Matthew 16 opens with another attack by the Pharisees and Sadducees who view Christ as a threat to their control of the perspective of the Jews. The Pharisees and Sadducees were philosophical enemies. The Pharisees were highly concerned with the conduct of life according to the established traditions derived (extrapolated) from covenant law. Through their legalistic set up, they believed that God could be satisfied only through meticulous attention to the activity defined by the oral teachings of the rabbis. We have seen in Matthew that through his teaching Jesus emphasized the internal aspect of Kingdom living—a denial of self (pride and will) in recognition of God as Lord. This concept, foreign to the Pharisees who focused on the externals of activity, which developed self-serving pride, threatened the Pharisees control of the activity and obedience of the people. Therefore, they wanted to either discredit Jesus in the eyes of the Jews or bring him under their control.

 

The Sadducees were more political in wanting assimilation with Greek and Roman culture. Of course, they controlled the temple and its activity, but in other more mundane cultural pursuits, they favored a society with less Hebraic distinction. Clearly they were at odds with the Pharisees, but their views seemed to be also threatened by Jesus who preached a distinctive message about Kingdom living for God.

 

Thus, though at odds with each other, these two groups found common concern with Jesus as a threat to their philosophies of life, control, and focus on self. They confront Jesus at Magadan (western shore of the Sea of Galilee) with the same demand that the Pharisees and scribes presented previously in chapter 12—show us a sign! And, just as last time, Jesus says no. He recognizes their request not as coming from searching penitents, but rather from control-seeking unbelievers.

 

But though he leaves them to travel with the disciples back across the Sea of Galilee, Jesus keeps their undermining efforts in mind. He most likely recalls, on the boat ride across, his own parable likening the kingdom of heaven to leaven placed in flour. The leaven imperceptibly, but surely, grew to impact all the flour. So too had the self-serving interests of the Pharisees and Sadducees grown through the covenant nation until impacting every part of it. And reaching the other side, Jesus voices this concern by saying to his disciples, “Beware the leaven of the Pharisees and Sadducees.” And immediately the disciples realize that they had forgotten to bring bread, certain that Christ was upset with them for their oversight.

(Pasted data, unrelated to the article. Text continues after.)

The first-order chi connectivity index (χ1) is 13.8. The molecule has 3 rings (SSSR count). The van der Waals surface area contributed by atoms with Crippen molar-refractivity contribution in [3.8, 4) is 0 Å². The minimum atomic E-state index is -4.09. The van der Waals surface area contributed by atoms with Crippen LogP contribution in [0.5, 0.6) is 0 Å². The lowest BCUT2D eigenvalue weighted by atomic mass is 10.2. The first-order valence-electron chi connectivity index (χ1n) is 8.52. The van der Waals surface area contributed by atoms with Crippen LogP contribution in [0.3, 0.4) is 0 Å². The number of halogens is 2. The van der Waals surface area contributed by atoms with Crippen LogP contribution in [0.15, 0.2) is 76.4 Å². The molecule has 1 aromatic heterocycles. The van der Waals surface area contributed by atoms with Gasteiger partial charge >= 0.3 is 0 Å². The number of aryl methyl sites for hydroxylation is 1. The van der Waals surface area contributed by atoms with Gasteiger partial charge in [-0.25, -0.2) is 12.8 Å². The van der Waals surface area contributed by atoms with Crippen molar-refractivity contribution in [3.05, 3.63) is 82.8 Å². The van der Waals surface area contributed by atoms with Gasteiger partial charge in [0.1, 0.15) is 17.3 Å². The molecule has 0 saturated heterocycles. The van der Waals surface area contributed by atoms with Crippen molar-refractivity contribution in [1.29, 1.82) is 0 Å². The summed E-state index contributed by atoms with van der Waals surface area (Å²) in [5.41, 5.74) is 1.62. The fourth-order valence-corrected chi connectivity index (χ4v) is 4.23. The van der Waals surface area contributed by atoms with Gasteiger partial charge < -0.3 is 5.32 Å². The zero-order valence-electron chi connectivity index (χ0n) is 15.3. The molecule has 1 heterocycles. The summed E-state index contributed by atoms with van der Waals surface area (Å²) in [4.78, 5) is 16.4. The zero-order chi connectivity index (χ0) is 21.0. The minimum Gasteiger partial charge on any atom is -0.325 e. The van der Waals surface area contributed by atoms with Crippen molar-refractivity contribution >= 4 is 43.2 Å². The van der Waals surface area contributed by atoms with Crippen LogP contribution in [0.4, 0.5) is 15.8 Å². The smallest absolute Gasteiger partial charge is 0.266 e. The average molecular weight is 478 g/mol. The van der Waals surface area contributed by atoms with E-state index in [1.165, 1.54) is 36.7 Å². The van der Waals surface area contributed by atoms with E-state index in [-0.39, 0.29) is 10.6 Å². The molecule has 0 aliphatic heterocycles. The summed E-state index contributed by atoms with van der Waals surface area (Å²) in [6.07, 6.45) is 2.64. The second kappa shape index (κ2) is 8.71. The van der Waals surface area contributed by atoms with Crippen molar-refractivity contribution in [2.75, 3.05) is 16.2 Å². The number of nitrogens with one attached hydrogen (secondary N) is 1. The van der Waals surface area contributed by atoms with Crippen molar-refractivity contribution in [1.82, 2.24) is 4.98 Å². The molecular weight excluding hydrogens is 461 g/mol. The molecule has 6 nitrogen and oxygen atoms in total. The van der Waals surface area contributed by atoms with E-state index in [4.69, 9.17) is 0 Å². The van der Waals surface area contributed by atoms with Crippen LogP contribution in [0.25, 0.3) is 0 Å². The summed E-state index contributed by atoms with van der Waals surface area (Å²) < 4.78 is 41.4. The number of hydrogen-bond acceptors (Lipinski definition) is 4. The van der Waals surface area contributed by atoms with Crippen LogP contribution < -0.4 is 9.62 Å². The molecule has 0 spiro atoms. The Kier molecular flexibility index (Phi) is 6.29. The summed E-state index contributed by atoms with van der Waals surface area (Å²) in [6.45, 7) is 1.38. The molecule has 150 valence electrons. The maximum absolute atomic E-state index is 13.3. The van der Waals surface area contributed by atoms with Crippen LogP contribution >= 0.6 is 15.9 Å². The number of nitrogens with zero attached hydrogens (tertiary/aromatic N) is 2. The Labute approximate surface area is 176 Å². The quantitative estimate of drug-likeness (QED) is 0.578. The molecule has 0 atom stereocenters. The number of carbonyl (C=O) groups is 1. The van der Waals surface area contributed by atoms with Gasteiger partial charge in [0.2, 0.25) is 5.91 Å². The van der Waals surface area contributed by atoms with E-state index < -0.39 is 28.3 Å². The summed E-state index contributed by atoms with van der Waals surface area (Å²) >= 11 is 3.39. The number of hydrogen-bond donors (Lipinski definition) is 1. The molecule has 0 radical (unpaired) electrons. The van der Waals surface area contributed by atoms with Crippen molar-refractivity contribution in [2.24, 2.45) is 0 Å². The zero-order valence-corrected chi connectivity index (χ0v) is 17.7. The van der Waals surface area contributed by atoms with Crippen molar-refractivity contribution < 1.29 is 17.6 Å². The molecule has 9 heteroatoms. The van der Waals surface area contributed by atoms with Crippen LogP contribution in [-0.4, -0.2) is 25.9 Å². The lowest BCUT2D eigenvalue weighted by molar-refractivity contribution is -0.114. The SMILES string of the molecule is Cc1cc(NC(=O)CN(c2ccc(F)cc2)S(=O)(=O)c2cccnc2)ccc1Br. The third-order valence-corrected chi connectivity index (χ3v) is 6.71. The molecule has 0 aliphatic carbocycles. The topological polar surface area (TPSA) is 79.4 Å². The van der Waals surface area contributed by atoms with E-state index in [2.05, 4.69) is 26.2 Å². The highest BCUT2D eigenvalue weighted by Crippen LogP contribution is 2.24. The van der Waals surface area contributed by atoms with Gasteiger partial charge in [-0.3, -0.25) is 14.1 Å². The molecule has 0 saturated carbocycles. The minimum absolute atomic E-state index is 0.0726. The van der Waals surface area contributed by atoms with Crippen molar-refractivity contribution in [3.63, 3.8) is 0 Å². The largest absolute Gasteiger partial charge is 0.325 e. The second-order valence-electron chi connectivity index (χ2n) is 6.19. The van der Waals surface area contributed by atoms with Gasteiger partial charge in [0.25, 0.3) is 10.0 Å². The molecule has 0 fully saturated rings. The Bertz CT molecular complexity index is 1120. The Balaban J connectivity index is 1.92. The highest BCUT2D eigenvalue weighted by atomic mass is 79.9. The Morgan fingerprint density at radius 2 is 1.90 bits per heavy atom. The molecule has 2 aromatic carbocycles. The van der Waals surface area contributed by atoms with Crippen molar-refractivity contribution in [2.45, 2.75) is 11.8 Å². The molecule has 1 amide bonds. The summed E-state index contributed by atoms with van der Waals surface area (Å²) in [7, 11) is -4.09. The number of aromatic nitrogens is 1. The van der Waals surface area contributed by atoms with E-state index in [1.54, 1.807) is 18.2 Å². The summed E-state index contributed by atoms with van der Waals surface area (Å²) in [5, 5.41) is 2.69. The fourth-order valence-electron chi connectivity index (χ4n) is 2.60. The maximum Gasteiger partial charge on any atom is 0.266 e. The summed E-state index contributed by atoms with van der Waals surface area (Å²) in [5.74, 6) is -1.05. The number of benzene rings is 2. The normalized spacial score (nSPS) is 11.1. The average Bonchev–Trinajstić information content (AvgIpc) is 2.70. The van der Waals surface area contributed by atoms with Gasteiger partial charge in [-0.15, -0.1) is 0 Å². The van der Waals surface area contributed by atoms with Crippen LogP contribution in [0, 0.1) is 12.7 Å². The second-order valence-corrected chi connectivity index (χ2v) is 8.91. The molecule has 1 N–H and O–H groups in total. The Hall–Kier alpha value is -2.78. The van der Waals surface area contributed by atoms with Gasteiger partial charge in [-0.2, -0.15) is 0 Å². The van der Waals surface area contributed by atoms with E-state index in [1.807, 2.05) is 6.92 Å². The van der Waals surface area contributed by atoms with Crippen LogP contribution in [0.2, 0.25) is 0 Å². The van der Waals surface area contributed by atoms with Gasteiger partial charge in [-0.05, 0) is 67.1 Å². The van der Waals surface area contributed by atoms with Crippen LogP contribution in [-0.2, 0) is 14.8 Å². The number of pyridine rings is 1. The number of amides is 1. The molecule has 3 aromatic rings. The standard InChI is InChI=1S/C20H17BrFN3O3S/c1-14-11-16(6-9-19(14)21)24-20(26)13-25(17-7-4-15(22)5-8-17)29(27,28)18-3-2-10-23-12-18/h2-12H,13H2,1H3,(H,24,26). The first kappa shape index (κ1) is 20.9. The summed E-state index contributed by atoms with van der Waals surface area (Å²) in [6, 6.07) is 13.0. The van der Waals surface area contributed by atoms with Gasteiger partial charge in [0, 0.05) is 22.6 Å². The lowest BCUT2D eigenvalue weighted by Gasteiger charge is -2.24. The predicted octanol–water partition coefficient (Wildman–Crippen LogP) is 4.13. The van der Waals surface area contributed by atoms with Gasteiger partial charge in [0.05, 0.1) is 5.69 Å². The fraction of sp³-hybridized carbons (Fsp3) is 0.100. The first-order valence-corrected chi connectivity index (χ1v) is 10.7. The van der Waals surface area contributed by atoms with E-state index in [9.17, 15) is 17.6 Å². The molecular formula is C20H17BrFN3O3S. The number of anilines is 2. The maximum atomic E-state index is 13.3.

Actually, Mark lets us know that although they had forgotten bread, they did have one loaf with them. But we have to think back to recent events to understand what is happening here. Christ fed the 5000 with five loaves and two fish when they were in the deserted area on the northeast side of the Sea of Galilee just east of Bethsaida. They crossed back over (which included the walking on the water event) and arrived in Gennesaret. From there they headed northwest toward Tyre and Sidon to meet the Canaanite woman. Then they come back very close to, if not exactly in, the same spot on the northeast corner of the Sea of Galilee where the 5000 were fed. Here Jesus tells his disciples that he has compassion on the crowd, and they should feed them. The disciples, obviously forgetting the miracle of the 5000 (although they are in the same general area), complain to Christ that they have only seven loaves and a few fish. Jesus takes these and again performs a miracle by feeding 4000. Again Jesus and the disciples head across the Sea of Galilee to the region of Magadan where Jesus encounters the Pharisees and Sadducees. After that, they get right back in the boat and head back across the sea, arriving probably for the third time now in the general vicinity of the previous two feeding miracles. And it is in arriving here that Jesus mentions the leaven of the Pharisees and Sadducees. This is what makes the disciples conclusion that Jesus is upset that they forgot bread so amazing. We want to scream, “Look around! Recognize this place!” And Jesus seems to do precisely that. “O you of little faith, why are you discussing among yourselves the fact that you have no bread? Do you not yet perceive? Do you not remember the five loaves for the five thousand, and how many baskets you gathered? Or the seven loaves for the four thousand, and how many baskets you gathered? How is it that you fail to understand that I did not speak about bread?” (16:8-11).